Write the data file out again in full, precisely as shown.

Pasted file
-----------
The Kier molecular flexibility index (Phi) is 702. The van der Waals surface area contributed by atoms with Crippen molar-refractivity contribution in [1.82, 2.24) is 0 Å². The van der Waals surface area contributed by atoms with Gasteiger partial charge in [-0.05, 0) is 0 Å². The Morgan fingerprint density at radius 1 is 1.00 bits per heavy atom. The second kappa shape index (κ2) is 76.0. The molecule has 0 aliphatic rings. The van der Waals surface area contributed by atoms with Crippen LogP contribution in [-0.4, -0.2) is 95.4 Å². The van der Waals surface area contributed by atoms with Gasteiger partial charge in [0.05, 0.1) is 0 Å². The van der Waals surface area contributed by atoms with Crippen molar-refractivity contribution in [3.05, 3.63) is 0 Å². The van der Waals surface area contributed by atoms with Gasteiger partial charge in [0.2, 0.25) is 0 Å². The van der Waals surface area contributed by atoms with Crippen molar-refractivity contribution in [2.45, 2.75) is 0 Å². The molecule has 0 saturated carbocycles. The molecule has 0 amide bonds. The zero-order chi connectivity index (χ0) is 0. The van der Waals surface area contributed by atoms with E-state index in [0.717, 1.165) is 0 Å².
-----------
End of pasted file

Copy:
The Kier molecular flexibility index (Phi) is 702. The van der Waals surface area contributed by atoms with Crippen molar-refractivity contribution in [1.82, 2.24) is 0 Å². The van der Waals surface area contributed by atoms with Gasteiger partial charge in [-0.05, 0) is 0 Å². The Morgan fingerprint density at radius 1 is 1.00 bits per heavy atom. The second kappa shape index (κ2) is 76.0. The molecule has 0 aliphatic rings. The van der Waals surface area contributed by atoms with Crippen LogP contribution in [-0.4, -0.2) is 95.4 Å². The van der Waals surface area contributed by atoms with Gasteiger partial charge in [0.05, 0.1) is 0 Å². The van der Waals surface area contributed by atoms with Crippen molar-refractivity contribution in [3.05, 3.63) is 0 Å². The van der Waals surface area contributed by atoms with Gasteiger partial charge in [0.2, 0.25) is 0 Å². The van der Waals surface area contributed by atoms with Crippen molar-refractivity contribution in [2.45, 2.75) is 0 Å². The molecule has 0 saturated carbocycles. The molecule has 0 amide bonds. The zero-order chi connectivity index (χ0) is 0. The van der Waals surface area contributed by atoms with E-state index in [0.717, 1.165) is 0 Å².